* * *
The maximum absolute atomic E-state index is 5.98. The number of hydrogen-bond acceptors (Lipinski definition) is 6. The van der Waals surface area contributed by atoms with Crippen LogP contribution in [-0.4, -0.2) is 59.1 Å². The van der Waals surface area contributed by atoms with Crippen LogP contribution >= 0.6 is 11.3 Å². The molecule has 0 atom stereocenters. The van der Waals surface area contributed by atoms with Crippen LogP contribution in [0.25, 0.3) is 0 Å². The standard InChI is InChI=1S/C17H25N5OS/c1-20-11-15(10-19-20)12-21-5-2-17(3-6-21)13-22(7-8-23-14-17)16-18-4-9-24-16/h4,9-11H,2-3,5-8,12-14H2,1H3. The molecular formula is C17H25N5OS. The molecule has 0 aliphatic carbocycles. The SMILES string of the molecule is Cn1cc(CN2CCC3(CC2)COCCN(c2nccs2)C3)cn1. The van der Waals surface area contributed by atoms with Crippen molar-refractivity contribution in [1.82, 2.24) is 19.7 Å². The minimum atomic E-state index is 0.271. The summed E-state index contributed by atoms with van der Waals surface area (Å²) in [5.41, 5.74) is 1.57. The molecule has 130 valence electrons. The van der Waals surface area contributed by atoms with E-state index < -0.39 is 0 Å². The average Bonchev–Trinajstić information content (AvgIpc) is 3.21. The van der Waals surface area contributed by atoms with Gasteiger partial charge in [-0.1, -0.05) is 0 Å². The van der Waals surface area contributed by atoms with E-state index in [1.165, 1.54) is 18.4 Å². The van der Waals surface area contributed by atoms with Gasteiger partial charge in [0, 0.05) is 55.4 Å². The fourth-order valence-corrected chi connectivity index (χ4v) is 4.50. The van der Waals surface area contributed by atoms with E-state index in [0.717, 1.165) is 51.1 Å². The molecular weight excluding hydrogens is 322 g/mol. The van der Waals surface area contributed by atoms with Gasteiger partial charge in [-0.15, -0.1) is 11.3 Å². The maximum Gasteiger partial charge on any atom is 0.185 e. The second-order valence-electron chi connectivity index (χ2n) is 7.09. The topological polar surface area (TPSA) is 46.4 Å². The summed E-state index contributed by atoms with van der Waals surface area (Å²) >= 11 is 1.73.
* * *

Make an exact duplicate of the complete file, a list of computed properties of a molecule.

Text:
The maximum absolute atomic E-state index is 5.98. The number of hydrogen-bond acceptors (Lipinski definition) is 6. The van der Waals surface area contributed by atoms with Crippen LogP contribution in [-0.4, -0.2) is 59.1 Å². The van der Waals surface area contributed by atoms with Crippen LogP contribution >= 0.6 is 11.3 Å². The molecule has 0 atom stereocenters. The van der Waals surface area contributed by atoms with Crippen LogP contribution in [0.25, 0.3) is 0 Å². The standard InChI is InChI=1S/C17H25N5OS/c1-20-11-15(10-19-20)12-21-5-2-17(3-6-21)13-22(7-8-23-14-17)16-18-4-9-24-16/h4,9-11H,2-3,5-8,12-14H2,1H3. The molecular formula is C17H25N5OS. The molecule has 0 aliphatic carbocycles. The SMILES string of the molecule is Cn1cc(CN2CCC3(CC2)COCCN(c2nccs2)C3)cn1. The van der Waals surface area contributed by atoms with Crippen molar-refractivity contribution in [1.82, 2.24) is 19.7 Å². The minimum atomic E-state index is 0.271. The summed E-state index contributed by atoms with van der Waals surface area (Å²) in [5.41, 5.74) is 1.57. The molecule has 130 valence electrons. The van der Waals surface area contributed by atoms with E-state index < -0.39 is 0 Å². The average Bonchev–Trinajstić information content (AvgIpc) is 3.21. The van der Waals surface area contributed by atoms with Gasteiger partial charge in [-0.1, -0.05) is 0 Å². The van der Waals surface area contributed by atoms with E-state index in [1.165, 1.54) is 18.4 Å². The van der Waals surface area contributed by atoms with Gasteiger partial charge in [0, 0.05) is 55.4 Å². The fourth-order valence-corrected chi connectivity index (χ4v) is 4.50. The van der Waals surface area contributed by atoms with E-state index in [0.717, 1.165) is 51.1 Å². The molecular weight excluding hydrogens is 322 g/mol. The van der Waals surface area contributed by atoms with Gasteiger partial charge in [-0.15, -0.1) is 11.3 Å². The maximum Gasteiger partial charge on any atom is 0.185 e. The second-order valence-electron chi connectivity index (χ2n) is 7.09. The topological polar surface area (TPSA) is 46.4 Å². The summed E-state index contributed by atoms with van der Waals surface area (Å²) >= 11 is 1.73.